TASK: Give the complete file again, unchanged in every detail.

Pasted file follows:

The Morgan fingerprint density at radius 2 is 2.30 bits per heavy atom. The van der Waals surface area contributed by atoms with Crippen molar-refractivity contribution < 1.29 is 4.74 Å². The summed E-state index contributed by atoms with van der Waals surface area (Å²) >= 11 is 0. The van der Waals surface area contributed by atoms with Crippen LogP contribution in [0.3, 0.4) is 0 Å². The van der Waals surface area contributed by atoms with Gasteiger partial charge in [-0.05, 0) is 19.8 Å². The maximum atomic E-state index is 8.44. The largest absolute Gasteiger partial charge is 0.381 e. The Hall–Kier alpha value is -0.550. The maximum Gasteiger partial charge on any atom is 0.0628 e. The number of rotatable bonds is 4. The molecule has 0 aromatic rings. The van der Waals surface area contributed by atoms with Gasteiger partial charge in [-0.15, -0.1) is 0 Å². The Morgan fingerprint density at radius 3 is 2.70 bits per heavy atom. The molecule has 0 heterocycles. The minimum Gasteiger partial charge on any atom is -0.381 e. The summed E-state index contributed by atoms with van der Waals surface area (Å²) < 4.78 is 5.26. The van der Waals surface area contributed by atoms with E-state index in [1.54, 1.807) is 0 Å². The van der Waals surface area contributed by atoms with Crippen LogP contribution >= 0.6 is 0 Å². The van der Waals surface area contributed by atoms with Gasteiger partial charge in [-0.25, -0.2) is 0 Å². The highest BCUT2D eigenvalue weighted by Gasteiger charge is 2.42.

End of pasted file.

The Morgan fingerprint density at radius 2 is 2.30 bits per heavy atom. The van der Waals surface area contributed by atoms with Crippen molar-refractivity contribution < 1.29 is 4.74 Å². The summed E-state index contributed by atoms with van der Waals surface area (Å²) >= 11 is 0. The van der Waals surface area contributed by atoms with Crippen LogP contribution in [0.3, 0.4) is 0 Å². The van der Waals surface area contributed by atoms with Gasteiger partial charge in [-0.05, 0) is 19.8 Å². The maximum atomic E-state index is 8.44. The largest absolute Gasteiger partial charge is 0.381 e. The Hall–Kier alpha value is -0.550. The maximum Gasteiger partial charge on any atom is 0.0628 e. The number of rotatable bonds is 4. The molecule has 0 aromatic rings. The van der Waals surface area contributed by atoms with Gasteiger partial charge in [-0.15, -0.1) is 0 Å². The Morgan fingerprint density at radius 3 is 2.70 bits per heavy atom. The molecule has 0 heterocycles. The minimum Gasteiger partial charge on any atom is -0.381 e. The summed E-state index contributed by atoms with van der Waals surface area (Å²) < 4.78 is 5.26. The van der Waals surface area contributed by atoms with E-state index in [1.54, 1.807) is 0 Å². The van der Waals surface area contributed by atoms with Crippen LogP contribution >= 0.6 is 0 Å². The van der Waals surface area contributed by atoms with Gasteiger partial charge in [-0.25, -0.2) is 0 Å². The highest BCUT2D eigenvalue weighted by Gasteiger charge is 2.42.